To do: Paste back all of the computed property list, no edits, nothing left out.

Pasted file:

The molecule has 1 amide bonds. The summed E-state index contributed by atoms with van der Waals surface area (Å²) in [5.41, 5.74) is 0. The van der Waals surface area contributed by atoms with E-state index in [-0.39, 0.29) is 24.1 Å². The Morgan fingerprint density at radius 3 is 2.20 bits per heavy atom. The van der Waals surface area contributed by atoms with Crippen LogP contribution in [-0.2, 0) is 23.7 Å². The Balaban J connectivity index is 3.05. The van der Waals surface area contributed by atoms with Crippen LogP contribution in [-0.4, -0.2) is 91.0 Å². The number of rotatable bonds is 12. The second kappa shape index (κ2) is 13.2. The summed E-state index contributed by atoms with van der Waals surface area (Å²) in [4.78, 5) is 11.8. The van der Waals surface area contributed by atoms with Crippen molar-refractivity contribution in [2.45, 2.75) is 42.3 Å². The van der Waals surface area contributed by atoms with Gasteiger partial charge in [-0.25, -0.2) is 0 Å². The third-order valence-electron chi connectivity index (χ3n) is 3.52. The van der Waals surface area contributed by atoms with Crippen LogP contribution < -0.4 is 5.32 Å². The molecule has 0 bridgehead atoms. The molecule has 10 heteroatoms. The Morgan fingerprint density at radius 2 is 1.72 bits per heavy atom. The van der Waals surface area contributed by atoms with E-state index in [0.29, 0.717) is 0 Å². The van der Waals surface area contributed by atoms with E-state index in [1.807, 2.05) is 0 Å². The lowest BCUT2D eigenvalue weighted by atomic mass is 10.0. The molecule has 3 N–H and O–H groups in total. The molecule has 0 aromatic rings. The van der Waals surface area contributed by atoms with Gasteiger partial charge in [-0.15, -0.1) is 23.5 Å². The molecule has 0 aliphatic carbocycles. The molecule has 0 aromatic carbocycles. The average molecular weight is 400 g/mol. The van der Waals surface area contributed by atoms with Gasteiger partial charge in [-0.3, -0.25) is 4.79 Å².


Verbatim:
The molecule has 1 amide bonds. The summed E-state index contributed by atoms with van der Waals surface area (Å²) in [5.41, 5.74) is 0. The van der Waals surface area contributed by atoms with E-state index in [-0.39, 0.29) is 24.1 Å². The Morgan fingerprint density at radius 3 is 2.20 bits per heavy atom. The van der Waals surface area contributed by atoms with Crippen LogP contribution in [-0.2, 0) is 23.7 Å². The Balaban J connectivity index is 3.05. The van der Waals surface area contributed by atoms with Crippen LogP contribution in [-0.4, -0.2) is 91.0 Å². The number of rotatable bonds is 12. The second kappa shape index (κ2) is 13.2. The summed E-state index contributed by atoms with van der Waals surface area (Å²) in [4.78, 5) is 11.8. The van der Waals surface area contributed by atoms with Crippen molar-refractivity contribution in [2.45, 2.75) is 42.3 Å². The van der Waals surface area contributed by atoms with Gasteiger partial charge in [-0.25, -0.2) is 0 Å². The third-order valence-electron chi connectivity index (χ3n) is 3.52. The van der Waals surface area contributed by atoms with Crippen LogP contribution < -0.4 is 5.32 Å². The molecule has 0 bridgehead atoms. The molecule has 10 heteroatoms. The Morgan fingerprint density at radius 2 is 1.72 bits per heavy atom. The van der Waals surface area contributed by atoms with E-state index in [0.29, 0.717) is 0 Å². The van der Waals surface area contributed by atoms with E-state index in [1.807, 2.05) is 0 Å². The lowest BCUT2D eigenvalue weighted by atomic mass is 10.0. The molecule has 3 N–H and O–H groups in total. The molecule has 0 aromatic rings. The van der Waals surface area contributed by atoms with Gasteiger partial charge in [-0.15, -0.1) is 23.5 Å². The molecule has 0 aliphatic carbocycles. The molecule has 0 aromatic carbocycles. The average molecular weight is 400 g/mol. The van der Waals surface area contributed by atoms with Gasteiger partial charge in [-0.3, -0.25) is 4.79 Å².